Casie Becker wrote:It wouldn't be pretty, but one of the ways people around here do espalier is to build a trellis with sturdy posts and cattle panel stretched between. Depending on how well behaved these children are (would they refrain from actually tearing down a whole section of fencing?) The trellis itself would serve as a very light duty fence while the trees grew. Not pretty isn't the same thing as ugly either, just very unimpressive until it was covered with tree growth.
How important is it to use rust-resistant and how much would the rust show? I've had a chicken wire fence around my garden for at least 6-7 years to keep rabbits out and I've noticed almost no rust, but then there haven't been plants climbing on it.
I'm thinking regular woven mesh made with thick wire, possibly doubled up to make it more resistant to balls and climbing, but I don't know anymore.
The 6' tall 100' roll that is currently offered I have found very dimensionally stable even on steel posts at 8' intervals.
Robert Johnson wrote:My kid walked into the rd and scared the crap out of me one day. As I am often broke I had to really think of something. I do my aunts yard and she had an area that i did not usually mow. So there were a bunch of saplings and cedars in an area that she wanted to eventually have a garden. So I had been thinking of a wattle fence and I saw my opportunity to to do it. Took about three days with a cane knife and a chainsaw. I didn't concrete the cedar posts in as the structure supports itself. It was a lot of fun. Gonna do my back yard too soon. Now everyone slows down and looks as they drive by, making the road safer in the process!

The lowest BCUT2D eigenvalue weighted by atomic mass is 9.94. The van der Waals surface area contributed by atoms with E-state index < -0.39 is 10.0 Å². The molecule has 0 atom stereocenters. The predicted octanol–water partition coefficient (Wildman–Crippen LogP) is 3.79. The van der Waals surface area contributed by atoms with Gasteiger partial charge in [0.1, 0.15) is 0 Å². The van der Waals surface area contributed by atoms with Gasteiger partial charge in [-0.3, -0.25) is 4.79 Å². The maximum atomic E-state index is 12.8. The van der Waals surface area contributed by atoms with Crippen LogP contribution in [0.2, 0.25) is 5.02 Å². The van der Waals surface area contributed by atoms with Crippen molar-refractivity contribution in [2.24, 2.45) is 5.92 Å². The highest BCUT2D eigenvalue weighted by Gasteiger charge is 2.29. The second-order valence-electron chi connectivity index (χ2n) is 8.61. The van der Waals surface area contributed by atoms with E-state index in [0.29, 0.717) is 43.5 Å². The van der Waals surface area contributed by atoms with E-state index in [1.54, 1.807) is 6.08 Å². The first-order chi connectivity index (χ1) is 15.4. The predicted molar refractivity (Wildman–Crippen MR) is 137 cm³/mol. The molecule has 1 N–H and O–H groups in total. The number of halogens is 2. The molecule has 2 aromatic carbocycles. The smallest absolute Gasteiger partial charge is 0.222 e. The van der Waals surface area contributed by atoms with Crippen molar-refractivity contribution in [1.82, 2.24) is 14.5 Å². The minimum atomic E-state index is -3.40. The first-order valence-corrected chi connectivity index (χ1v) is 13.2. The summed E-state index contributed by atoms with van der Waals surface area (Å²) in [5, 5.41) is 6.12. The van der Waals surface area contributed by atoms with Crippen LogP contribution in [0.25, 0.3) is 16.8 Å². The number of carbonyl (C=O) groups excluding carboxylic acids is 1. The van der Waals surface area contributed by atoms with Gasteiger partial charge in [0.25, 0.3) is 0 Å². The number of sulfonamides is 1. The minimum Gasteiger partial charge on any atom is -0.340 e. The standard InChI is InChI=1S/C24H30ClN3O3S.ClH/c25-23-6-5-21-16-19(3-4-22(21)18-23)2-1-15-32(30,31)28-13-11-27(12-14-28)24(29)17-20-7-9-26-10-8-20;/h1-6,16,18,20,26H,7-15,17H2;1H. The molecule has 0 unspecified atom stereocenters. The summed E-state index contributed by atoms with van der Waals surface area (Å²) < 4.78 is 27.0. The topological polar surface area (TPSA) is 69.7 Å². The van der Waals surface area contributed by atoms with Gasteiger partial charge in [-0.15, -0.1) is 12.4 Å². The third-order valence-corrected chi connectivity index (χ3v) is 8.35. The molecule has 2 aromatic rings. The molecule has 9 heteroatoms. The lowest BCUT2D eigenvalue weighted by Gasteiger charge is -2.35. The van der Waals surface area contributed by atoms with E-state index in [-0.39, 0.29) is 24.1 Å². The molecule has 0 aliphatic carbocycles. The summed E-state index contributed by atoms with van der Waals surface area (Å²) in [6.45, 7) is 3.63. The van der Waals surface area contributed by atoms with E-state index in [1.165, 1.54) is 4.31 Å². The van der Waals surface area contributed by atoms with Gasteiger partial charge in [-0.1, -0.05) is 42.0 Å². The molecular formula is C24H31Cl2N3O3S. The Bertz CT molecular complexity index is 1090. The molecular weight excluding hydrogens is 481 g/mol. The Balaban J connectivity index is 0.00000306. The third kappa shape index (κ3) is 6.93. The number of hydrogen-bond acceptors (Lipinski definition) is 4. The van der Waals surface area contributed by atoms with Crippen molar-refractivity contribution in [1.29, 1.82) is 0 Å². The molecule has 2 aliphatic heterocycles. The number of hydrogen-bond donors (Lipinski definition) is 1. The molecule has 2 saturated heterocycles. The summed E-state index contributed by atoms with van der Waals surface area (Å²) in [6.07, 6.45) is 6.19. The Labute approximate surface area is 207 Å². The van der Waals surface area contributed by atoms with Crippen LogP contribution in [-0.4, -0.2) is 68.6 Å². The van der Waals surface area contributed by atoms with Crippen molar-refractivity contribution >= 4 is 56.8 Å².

If your posts are in and still solid, do a search for non-climbable field fencing. Though it's meant to keep horses, sheep and goats from climbing, perhaps it's also at least somewhat resistant to small tennis shoes. Look for field fencing meant to stop the smaller animals such as sheep and goats.
I'm wondering whether you have considered that children are likely to grow up and move on to other pastimes faster than a living fence will take to control them. Unless there is a succession of them, as in a school or if there is a high turnover in owners/ renters in the property next door.
Not to trellis on, because kids will climb it and hurt the plants. Have you looked into Osage orange living fences?
How about using the fence as a trellis for thornless blackberries? They grow relatively quickly, are easier than training espaliered fruit and the kids in our old neighborhood loved picking them to snack on. . .
I wrote a little about it on my website: http://dustinbajer.com/espalier-fruit-trees/
Lorinne Anderson wrote: As your posts are solid my go to is always metal roofing panels - it is climb proof (kids and kritters), requires no maintenance, and creates a micro climate by limiting wind, retaining heat, and if shiny metal is used to even increase (albeit slightly) the temp in the enclosed area - like a micro climate.
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